Learn how to create conditional formatting shapes in Excel! In this tutorial, we will explain how to create interactive charts using conditional formatting. Believe it or not, it’s possible to apply colors on chart objects using some VBA tricks! You will learn how to extend the formatting cells function and step on the next level in Excel.
Here is a grid layout example below. We love it! If you read the article, you’ll able to create advanced report elements and various scorecards in Excel.
In the next section, we’ll introduce the manual way. Preparing the code a little bit time-consuming task, but we’ll help you!
Create Dynamic Shapes using conditional formatting
Dynamic shapes play an important role and illustrate your data in Excel graphically. It’s a great addition to any excel dashboard.
Worksheet Events – Using triggers in Excel
What is the Worksheet Event? Excel can automatically run any macro when data in any cell on Worksheet changes. We can use it to run our code only when specific cells change. We’ll use this method to created dynamic widgets based on a cell’s value.
Our goal is to create formatted color shapes based on cell value. We are trying to conditionally format shapes in Excel to red, yellow or green based on a cell instruction stating ‘red,’ ‘yellow’ or ‘green.’ We’ll give you a complete solution using simple VBA macros.
Steps to create conditional logic for shapes
1. Open the VBA editor. Because we don’t want manually to run any code Select Sheet1 and place the code below:
Private Sub Worksheet_Change(ByVal Target As Range) If Range("B3") = "red" Then ActiveSheet.Shapes.Range(Array("Shape1")).Select Selection.ShapeRange.Fill.ForeColor.RGB = RGB(255, 0, 0) Else If Range("B3") = "yellow" Then ActiveSheet.Shapes.Range(Array("Shape1")).Select Selection.ShapeRange.Fill.ForeColor.ObjectThemeColor = msoThemeColorAccent4 Else If Range("B3") = "green" Then ActiveSheet.Shapes.Range(Array("Shape1")).Select Selection.ShapeRange.Fill.ForeColor.ObjectThemeColor = msoThemeColorAccent6 End If End If End If ActiveSheet.Cells(3, 2).Select End Sub
Take a closer look at the macro!
We’ll test more than one condition. In this example, it’s necessary to use multiple IF statements together in one subroutine.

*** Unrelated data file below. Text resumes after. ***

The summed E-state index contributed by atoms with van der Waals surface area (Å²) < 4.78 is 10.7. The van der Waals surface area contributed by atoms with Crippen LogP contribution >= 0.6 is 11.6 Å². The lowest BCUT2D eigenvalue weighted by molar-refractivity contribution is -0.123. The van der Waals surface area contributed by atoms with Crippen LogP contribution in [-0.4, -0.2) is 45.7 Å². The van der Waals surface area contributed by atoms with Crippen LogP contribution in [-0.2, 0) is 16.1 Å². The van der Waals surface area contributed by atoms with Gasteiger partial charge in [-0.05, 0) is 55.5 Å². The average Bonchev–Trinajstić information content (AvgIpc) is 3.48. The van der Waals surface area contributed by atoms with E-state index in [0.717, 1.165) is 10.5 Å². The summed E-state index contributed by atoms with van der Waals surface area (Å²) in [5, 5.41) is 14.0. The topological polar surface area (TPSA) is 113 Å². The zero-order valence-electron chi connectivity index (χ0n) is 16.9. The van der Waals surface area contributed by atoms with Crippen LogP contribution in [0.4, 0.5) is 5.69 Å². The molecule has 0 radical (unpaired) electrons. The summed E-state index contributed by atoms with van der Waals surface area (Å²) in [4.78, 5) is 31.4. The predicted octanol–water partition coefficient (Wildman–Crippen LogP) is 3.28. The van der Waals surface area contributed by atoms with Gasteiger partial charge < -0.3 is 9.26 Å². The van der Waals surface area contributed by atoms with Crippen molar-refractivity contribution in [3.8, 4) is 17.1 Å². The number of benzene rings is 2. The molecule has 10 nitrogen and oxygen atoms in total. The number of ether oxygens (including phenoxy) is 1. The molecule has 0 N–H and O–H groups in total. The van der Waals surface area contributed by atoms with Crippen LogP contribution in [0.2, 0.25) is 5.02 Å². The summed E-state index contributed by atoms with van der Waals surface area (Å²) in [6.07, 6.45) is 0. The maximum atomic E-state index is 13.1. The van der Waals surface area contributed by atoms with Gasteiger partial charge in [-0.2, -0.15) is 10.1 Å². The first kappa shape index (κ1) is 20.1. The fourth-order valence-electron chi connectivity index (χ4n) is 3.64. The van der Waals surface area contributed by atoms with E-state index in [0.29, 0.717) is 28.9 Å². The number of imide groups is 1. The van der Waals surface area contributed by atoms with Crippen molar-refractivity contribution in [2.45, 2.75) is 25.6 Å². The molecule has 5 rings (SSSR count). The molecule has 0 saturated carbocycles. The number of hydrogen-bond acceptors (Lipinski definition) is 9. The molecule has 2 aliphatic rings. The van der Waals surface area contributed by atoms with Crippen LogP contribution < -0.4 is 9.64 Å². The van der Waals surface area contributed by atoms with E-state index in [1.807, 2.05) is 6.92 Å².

If the value (text) on the given cell = “red,” then the code applies a red fill on the Shape1. If the cell is empty or the text not equal as “red,” the macro jump into the next case.
To build up a macro that reflects this logic, we can start by testing to see if the cell value is equal with ‘Yellow.’ If the result is TRUE, we shade the vector object as yellow. If the condition is FALSE, we move forward and check the result of the third IF function.
Finally, we test to see if the cell value is equal to “green.” If TRUE, we return the object, and it will be green. If FALSE, we exit the subroutine.
Now save the Workbook as an xlsm format.
2. Create a new sheet and insert a new object. On the ribbon, select the Insert menu, then choose Shapes.
3. Rename the default name to Shape1.
4. Let’s check the macro! Enter the text “green” in the cell B3. Now the macro will apply a green color.
Work without limits in Excel: Dynamic shapes
When using Excel to create reports, there is a limitation to what you can do using only the cells available to you. How to transform our presentation to create interactive, value, and color based widgets?
In this section, I reveal my best tricks to build interactive dynamic shapes that contain conditional formatting rules. You can learn something unique about this topic.
Check the result before we get into the middle of the guide: The shapes colors depend on the cell value, and it will change dynamically! Let’s see the explanation!
- As first, choose an object from the list and insert a new object.
- Use the Name Box to change the name from the default to “Shape1”.
- It’s important to use specific names for every object to identify the vector objects easily.
- Check the first row on the setup Worksheet; now we’ll explain how this parameter table work:
The shape will be:
- green, if the actual value is greater than the upper limit,
- yellow, if the actual value is between the upper and lower limit,
- red, if the actual value is less than the lower limit.
Color1, Color2, and Color3 represent the color scale. Change the color scheme if you prefer a custom color theme.
Link the object to the value
If you want to link the object to a value in a cell, make sure the shape is selected from its edges.
Explanation: If the cursor is not blinking inside the shape, you assign the value. Click the formula bar, press “=” and select the cell that has the value you want to point to. In this case, cell H2.
The cell value will be assigned to the given object. In this case, the current value is 70. The value is between the upper and lower range, so the shape will be yellow.
Format the value, increase the font size, and align the text. Because we are using triggers, you can modify the actual value; the dynamic shape will reflect on the changes.
Need more widgets to create a stunning report? No problem! Insert a new row and fill the necessary information for the new vector object. Build great-looking chart widgets in minutes!
Conclusion: Pimp your Dashboard using VBA
It’s a smart idea to use conditional formatting and shapes for stylish Excel reports. Use our free templates to show how your KPIs are performing based on your targets. VBA is a perfect tool to develop suitable solutions in Excel.